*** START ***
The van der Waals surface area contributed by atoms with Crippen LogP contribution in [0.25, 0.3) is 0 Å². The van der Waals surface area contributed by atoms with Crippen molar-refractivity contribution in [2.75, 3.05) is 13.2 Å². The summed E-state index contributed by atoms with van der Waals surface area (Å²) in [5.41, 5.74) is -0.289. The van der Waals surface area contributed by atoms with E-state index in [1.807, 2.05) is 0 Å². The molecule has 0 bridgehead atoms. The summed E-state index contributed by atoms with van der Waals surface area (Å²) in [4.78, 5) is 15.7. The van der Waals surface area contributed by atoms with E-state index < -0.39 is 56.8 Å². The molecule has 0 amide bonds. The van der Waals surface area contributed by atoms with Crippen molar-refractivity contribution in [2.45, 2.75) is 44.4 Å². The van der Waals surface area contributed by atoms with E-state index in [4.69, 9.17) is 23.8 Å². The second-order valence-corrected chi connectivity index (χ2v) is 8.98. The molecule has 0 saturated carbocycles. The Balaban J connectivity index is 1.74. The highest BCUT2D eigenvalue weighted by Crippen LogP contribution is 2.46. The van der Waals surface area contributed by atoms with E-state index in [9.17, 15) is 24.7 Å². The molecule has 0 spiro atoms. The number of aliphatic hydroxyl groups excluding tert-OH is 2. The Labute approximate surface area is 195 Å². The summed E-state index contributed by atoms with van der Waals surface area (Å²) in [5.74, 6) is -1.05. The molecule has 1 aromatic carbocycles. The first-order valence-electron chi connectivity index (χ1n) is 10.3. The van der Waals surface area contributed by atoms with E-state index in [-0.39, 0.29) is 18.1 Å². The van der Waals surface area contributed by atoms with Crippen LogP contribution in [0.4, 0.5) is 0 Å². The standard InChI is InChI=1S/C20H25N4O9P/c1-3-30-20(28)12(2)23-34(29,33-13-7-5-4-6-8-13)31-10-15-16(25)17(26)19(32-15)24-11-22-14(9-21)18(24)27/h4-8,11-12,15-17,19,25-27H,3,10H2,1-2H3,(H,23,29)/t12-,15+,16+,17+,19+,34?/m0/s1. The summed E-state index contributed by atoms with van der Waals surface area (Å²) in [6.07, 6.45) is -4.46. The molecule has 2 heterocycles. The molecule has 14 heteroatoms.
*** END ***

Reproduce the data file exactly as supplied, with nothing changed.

The van der Waals surface area contributed by atoms with Crippen LogP contribution in [0.25, 0.3) is 0 Å². The van der Waals surface area contributed by atoms with Crippen molar-refractivity contribution in [2.75, 3.05) is 13.2 Å². The summed E-state index contributed by atoms with van der Waals surface area (Å²) in [5.41, 5.74) is -0.289. The van der Waals surface area contributed by atoms with E-state index in [1.807, 2.05) is 0 Å². The molecule has 0 bridgehead atoms. The summed E-state index contributed by atoms with van der Waals surface area (Å²) in [4.78, 5) is 15.7. The van der Waals surface area contributed by atoms with E-state index < -0.39 is 56.8 Å². The molecule has 0 amide bonds. The van der Waals surface area contributed by atoms with Crippen molar-refractivity contribution in [2.45, 2.75) is 44.4 Å². The van der Waals surface area contributed by atoms with E-state index in [4.69, 9.17) is 23.8 Å². The second-order valence-corrected chi connectivity index (χ2v) is 8.98. The molecule has 0 saturated carbocycles. The Balaban J connectivity index is 1.74. The highest BCUT2D eigenvalue weighted by Crippen LogP contribution is 2.46. The van der Waals surface area contributed by atoms with E-state index in [9.17, 15) is 24.7 Å². The molecule has 0 spiro atoms. The number of aliphatic hydroxyl groups excluding tert-OH is 2. The Labute approximate surface area is 195 Å². The summed E-state index contributed by atoms with van der Waals surface area (Å²) in [5.74, 6) is -1.05. The molecule has 1 aromatic carbocycles. The first-order valence-electron chi connectivity index (χ1n) is 10.3. The van der Waals surface area contributed by atoms with E-state index in [-0.39, 0.29) is 18.1 Å². The van der Waals surface area contributed by atoms with Crippen LogP contribution in [0.4, 0.5) is 0 Å². The standard InChI is InChI=1S/C20H25N4O9P/c1-3-30-20(28)12(2)23-34(29,33-13-7-5-4-6-8-13)31-10-15-16(25)17(26)19(32-15)24-11-22-14(9-21)18(24)27/h4-8,11-12,15-17,19,25-27H,3,10H2,1-2H3,(H,23,29)/t12-,15+,16+,17+,19+,34?/m0/s1. The summed E-state index contributed by atoms with van der Waals surface area (Å²) in [6.07, 6.45) is -4.46. The molecule has 2 heterocycles. The molecule has 14 heteroatoms.